Was it that nostalgia that attracted to you to the script?
The nostalgia was actually what gave me a little bit of apprehension to approach this project. I was like, "Dude, don’t fuck this up!" But then it was [director Colin Trevorrow’s] idea, his script and his whole vision that really got me excited. The idea that the park has re-opened was so cool. You got to look at all these dinosaurs you didn’t get to see in the first movie. It was a doorway into telling this story and making it relevant to today and I think that’s exactly what it needed.
There’s a great audition story of yours that involves you cursing at Moneyball director Bennett Miller while getting into character to prove how much you owned the role. Anything like that go down while auditioning for Jurassic World?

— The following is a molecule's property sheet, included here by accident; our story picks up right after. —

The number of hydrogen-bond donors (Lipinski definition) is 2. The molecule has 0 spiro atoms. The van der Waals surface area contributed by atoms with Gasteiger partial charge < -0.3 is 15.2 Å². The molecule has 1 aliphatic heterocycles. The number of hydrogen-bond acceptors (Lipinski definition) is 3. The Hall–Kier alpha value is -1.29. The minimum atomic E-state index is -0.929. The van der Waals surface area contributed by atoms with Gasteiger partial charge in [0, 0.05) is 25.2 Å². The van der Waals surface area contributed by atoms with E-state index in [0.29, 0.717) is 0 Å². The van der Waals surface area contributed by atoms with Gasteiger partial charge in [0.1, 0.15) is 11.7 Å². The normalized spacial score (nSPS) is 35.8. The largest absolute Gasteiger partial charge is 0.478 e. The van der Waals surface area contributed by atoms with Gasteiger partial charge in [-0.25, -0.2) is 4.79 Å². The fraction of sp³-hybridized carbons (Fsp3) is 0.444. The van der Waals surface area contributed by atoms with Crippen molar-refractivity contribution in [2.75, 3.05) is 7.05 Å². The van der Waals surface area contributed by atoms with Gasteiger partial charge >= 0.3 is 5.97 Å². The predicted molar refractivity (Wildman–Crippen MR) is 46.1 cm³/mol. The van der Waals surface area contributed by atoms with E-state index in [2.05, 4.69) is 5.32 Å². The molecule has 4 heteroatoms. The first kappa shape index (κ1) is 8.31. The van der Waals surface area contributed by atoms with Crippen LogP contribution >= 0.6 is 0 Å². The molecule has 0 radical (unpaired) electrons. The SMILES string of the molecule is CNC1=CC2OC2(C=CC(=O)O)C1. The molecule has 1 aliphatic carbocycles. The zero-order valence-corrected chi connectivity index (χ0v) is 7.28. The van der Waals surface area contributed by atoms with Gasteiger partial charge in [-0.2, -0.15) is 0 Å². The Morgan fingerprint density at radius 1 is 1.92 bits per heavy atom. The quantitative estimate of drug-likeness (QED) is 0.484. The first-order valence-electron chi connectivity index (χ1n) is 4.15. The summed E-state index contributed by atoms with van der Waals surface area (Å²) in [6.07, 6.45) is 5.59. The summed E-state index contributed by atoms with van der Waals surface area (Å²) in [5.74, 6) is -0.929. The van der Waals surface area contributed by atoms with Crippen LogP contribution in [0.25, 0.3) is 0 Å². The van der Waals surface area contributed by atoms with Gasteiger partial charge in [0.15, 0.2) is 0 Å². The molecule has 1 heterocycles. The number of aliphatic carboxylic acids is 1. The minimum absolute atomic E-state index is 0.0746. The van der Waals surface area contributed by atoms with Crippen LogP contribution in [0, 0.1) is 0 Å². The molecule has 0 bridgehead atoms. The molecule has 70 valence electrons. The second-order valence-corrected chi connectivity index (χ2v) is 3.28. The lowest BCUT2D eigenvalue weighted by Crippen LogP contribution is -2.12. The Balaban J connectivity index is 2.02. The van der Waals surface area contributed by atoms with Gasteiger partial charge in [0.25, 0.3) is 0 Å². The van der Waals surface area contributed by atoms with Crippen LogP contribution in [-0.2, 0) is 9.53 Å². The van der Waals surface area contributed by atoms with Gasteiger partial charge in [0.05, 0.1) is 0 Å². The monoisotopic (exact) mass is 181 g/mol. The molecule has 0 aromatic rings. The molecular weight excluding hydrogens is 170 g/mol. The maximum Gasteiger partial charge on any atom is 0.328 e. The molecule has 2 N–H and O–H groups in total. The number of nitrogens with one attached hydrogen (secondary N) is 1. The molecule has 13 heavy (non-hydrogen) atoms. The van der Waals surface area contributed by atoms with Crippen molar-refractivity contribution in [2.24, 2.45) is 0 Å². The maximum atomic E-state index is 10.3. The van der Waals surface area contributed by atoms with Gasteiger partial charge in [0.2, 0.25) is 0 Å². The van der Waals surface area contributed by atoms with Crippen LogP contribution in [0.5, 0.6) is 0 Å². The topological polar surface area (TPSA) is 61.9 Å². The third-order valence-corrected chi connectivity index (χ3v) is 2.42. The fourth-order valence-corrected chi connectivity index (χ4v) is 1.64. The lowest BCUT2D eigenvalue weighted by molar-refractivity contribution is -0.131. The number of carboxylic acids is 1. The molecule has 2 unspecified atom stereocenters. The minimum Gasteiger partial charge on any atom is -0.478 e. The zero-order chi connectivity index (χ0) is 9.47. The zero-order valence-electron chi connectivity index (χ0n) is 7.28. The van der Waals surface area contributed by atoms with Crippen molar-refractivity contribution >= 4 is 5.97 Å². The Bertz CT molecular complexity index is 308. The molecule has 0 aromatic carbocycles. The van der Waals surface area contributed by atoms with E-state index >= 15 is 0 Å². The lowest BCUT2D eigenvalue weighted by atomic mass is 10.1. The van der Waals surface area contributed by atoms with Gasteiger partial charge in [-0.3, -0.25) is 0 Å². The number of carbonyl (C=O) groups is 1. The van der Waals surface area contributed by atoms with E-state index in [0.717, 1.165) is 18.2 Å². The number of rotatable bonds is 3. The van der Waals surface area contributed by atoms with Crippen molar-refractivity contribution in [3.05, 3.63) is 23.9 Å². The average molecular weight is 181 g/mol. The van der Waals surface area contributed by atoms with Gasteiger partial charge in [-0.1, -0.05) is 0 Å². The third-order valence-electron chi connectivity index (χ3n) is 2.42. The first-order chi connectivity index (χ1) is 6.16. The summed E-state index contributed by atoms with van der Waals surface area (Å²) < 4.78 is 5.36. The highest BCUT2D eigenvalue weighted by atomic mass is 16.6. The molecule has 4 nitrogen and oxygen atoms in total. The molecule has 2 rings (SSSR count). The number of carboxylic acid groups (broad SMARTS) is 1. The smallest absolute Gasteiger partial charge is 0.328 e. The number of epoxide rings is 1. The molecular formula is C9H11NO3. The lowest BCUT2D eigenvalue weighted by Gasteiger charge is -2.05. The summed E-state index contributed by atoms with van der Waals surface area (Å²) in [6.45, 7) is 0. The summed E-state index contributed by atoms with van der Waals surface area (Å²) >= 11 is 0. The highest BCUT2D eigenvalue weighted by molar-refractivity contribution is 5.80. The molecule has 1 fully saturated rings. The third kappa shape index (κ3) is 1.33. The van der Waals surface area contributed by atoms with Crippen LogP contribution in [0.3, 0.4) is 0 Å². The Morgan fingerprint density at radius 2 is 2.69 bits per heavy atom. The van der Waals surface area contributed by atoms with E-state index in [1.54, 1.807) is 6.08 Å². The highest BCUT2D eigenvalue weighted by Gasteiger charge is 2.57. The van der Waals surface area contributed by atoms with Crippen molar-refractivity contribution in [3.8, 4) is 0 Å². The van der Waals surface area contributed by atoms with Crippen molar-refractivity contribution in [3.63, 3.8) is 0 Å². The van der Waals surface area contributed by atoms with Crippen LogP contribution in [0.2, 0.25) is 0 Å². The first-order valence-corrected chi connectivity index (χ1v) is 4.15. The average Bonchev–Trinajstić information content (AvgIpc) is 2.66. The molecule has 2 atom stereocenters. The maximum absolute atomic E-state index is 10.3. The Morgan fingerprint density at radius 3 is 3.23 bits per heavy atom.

I actually didn’t audition for this movie. They just offered it to me, which was kind of great.
Well that's nice.
I am working with Antoine Fuqua right now on The Magnificent Seven though. I just happened to have auditioned for him about 8 or 9 years ago for a movie called Tears of the Sun, which was a big Bruce Willis action movie. I auditioned to play one of the military scouts which didn’t have a lot of talking parts—it was purely a physical scene. And I remember being so into it. I was pretty new to Hollywood so I was really enthusiastic and wanted to dig really deep into this role. I was very earnest. I came in chewing gum. That was the little tick I wanted to bring to the character.